Friday, June 24, 2011

The Man in the Hathaway Shirt - by David Ogilvy

A tribute to David Ogilvy from my end, on his 100th Birth Anniversary.

The idea of 'Style' is so dichotomous that it's almost an eternal buzzword. Cutting the faff short, when it comes to men's apparels, style is commensurate to being chic, suave and elegant. Therefore, ten out of ten ads on men's apparels will have charismatic men standing in a 'stylish' pose flaunting their fine clothing. But if that defines the scope of style , how does an apparel marketer break through the clutter? Probably they can learn a lesson or two from the legendary King of Madison Avenue, Mr David Ogivy himself. The man did something phenomenal for a humble shirt manufacturing company, C.F. Hathaway, that brought the sales of Hathaway Shirts from rock bottom to hill-top.
It was early 1951. No next door Tom, Dick or Harry knew about the existence of a shirt brand namely Hathaway Shirts. The destiny of this Waterville, Maine based small company changed overnight when its President Ellerton Jette proposed David Ogilvy to create a marketing campaign for its shirt brand. Right from the beginning, Jette made it evident that the campaign might not involve aplenty dollars but he assured there won't be any intervention on the creative front, which, till date, means a huge thing for any creative agency. That's how Hathaway Shirts' first ever advertising campaign came into picture.
So what was so extraordinary about this print commercial? A handsome Russian aristocrat, Baron George Wrangell, doned the fabric on his stout built body and an effervescently radiant face added brownie points to the charm factor. And a tag-line in bold that read, 'The Man in the Hathaway Shirt'. But that's not what did the magic. The magic was created by a conspicuous black eye patch on the aristocrat's right eye. The eye patch was so catchy it made people think how could he have possibly injured himself to get one. There were tales of people building their own interpretation of the eye patch. And that triggered their imagination, and a curiosity for the brand as well. Soon, the eye patch became a cult and one could see people wearing them during Broadway Plays and TV Shows. There were incidents wherein people would walk-in a store to buy Hathaway Shirts and walk-out with a black patch on their right eye. Achieving iconic status with an eye patch was the catch indeed.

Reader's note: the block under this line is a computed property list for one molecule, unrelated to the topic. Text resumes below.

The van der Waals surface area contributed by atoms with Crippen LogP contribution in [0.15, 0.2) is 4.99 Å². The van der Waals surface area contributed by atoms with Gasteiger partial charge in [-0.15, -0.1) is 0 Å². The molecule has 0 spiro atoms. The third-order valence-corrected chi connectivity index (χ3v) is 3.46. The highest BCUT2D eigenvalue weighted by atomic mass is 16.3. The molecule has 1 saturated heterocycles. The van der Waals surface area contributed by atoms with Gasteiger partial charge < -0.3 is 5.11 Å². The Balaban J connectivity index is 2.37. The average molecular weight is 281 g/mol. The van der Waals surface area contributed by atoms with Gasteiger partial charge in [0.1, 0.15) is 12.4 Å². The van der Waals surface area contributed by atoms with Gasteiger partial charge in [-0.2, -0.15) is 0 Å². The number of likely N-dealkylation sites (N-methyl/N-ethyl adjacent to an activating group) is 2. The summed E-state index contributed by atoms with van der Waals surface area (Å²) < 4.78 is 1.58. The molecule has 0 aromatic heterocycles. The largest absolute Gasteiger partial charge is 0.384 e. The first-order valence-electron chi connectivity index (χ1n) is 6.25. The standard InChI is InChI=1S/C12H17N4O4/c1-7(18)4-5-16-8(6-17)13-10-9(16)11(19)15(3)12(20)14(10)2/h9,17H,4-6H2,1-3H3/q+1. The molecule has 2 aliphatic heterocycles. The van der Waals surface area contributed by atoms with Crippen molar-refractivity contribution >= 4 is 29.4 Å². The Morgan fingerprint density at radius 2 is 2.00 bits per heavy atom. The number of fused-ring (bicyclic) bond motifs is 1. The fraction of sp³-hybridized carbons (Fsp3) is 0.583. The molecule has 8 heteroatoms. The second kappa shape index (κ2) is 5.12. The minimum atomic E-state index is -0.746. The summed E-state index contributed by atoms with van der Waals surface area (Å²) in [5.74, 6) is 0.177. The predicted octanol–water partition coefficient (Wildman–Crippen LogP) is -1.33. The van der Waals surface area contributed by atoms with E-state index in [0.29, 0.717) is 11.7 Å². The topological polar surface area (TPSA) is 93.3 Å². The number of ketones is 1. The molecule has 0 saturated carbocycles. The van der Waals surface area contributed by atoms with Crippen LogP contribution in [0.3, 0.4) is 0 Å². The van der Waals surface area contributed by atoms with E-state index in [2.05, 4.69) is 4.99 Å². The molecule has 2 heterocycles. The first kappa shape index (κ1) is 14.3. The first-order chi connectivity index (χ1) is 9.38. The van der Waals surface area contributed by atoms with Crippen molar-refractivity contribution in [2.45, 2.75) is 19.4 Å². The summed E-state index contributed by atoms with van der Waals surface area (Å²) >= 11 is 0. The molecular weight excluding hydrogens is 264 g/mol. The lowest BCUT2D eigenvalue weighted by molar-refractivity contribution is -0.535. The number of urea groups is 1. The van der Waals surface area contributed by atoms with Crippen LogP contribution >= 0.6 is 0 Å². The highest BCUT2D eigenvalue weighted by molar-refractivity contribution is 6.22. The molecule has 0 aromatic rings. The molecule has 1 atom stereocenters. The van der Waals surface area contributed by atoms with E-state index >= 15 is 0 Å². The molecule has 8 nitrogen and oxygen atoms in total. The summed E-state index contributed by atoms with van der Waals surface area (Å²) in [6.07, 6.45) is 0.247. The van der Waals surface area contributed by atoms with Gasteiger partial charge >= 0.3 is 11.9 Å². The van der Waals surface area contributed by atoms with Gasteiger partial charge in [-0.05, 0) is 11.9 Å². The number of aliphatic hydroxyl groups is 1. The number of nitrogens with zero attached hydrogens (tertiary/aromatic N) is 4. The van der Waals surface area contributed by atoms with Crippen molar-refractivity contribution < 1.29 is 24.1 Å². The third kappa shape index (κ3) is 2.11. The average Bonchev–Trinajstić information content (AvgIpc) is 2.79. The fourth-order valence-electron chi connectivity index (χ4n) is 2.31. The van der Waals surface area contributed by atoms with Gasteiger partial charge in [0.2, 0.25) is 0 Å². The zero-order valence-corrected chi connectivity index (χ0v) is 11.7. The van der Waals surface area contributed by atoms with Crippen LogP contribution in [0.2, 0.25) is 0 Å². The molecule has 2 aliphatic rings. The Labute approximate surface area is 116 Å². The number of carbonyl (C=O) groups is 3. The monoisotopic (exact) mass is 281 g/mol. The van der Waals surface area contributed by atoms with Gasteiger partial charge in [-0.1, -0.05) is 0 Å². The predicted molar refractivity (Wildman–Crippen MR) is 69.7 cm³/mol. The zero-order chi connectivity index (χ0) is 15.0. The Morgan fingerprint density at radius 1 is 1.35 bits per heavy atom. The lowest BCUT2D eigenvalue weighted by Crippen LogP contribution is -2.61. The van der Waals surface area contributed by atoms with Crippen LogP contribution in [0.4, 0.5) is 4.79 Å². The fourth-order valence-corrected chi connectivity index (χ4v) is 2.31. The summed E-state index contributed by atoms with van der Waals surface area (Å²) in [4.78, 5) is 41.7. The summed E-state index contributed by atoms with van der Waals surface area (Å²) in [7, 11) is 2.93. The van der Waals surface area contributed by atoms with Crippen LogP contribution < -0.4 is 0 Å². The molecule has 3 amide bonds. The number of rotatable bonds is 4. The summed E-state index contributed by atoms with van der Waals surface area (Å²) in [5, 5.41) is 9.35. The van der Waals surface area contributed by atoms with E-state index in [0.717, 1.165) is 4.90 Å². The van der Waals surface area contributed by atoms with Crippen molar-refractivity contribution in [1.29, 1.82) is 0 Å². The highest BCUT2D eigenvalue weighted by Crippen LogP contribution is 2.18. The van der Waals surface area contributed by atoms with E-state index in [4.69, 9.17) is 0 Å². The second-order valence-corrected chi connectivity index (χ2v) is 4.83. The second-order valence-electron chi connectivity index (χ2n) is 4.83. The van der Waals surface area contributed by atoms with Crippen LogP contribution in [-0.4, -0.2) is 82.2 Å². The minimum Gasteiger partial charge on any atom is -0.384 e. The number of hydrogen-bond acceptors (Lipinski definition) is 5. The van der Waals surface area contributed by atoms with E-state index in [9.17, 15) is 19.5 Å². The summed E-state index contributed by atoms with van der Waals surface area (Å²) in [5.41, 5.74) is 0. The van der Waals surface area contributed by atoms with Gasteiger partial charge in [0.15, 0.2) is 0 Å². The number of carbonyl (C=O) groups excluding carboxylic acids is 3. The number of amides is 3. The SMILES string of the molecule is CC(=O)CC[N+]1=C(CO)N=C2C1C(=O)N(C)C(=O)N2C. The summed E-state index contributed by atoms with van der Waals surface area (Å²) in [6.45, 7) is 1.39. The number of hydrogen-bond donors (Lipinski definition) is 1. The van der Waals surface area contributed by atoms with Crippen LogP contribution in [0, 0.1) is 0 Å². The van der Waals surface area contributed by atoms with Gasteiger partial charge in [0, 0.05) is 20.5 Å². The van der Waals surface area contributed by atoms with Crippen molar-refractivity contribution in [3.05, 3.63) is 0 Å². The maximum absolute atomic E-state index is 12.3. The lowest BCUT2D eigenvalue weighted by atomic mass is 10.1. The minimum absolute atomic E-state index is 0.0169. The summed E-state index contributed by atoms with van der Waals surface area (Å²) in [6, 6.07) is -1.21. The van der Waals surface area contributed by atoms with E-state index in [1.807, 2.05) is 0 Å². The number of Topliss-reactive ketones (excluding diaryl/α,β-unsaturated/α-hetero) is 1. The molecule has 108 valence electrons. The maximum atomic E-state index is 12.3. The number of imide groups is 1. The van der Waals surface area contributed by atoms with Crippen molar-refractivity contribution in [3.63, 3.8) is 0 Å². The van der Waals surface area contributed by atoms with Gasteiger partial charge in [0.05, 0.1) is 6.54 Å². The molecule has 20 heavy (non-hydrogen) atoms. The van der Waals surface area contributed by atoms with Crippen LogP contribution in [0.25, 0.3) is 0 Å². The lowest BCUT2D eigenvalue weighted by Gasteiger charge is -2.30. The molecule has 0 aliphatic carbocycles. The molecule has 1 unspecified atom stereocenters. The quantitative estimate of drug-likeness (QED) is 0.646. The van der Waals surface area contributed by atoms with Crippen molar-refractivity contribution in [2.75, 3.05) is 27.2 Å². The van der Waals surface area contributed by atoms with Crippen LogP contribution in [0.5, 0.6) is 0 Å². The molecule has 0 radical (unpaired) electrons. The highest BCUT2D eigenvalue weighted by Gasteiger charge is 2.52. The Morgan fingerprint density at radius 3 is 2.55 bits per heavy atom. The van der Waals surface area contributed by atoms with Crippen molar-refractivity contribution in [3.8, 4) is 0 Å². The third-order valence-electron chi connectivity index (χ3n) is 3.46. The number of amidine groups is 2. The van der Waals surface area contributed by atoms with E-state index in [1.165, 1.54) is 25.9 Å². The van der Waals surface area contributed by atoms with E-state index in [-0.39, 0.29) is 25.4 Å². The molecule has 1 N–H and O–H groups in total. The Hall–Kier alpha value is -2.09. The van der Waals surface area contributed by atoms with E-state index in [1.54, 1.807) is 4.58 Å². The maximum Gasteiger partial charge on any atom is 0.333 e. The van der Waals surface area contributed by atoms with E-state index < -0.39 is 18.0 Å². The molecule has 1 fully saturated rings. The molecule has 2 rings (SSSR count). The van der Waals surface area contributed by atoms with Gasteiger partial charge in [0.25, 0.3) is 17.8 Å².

And the numbers never belied the success rate of the campaign. The first ad appeared in The New Yorker for $3, 176. Within a week of the release, Hathaway shirts' entire stock was sold out. The next week, the ad was reprinted in Life, Time and Fortune.

Ogilvy had always believed in acquiring immense knowledge about the craft from reading about the discipline. In one of the books written by another advertiser, Harold Rudolph, Ogilvy learnt about story appeal and how the elements of a photograph enhanced the story appeal. The iconic eye-patch was just a by product of that priceless lesson. Consider this, a black eye patch did away with the rough patch in Hathaway shirts' fate, without leaving any creases, smoothly, and how!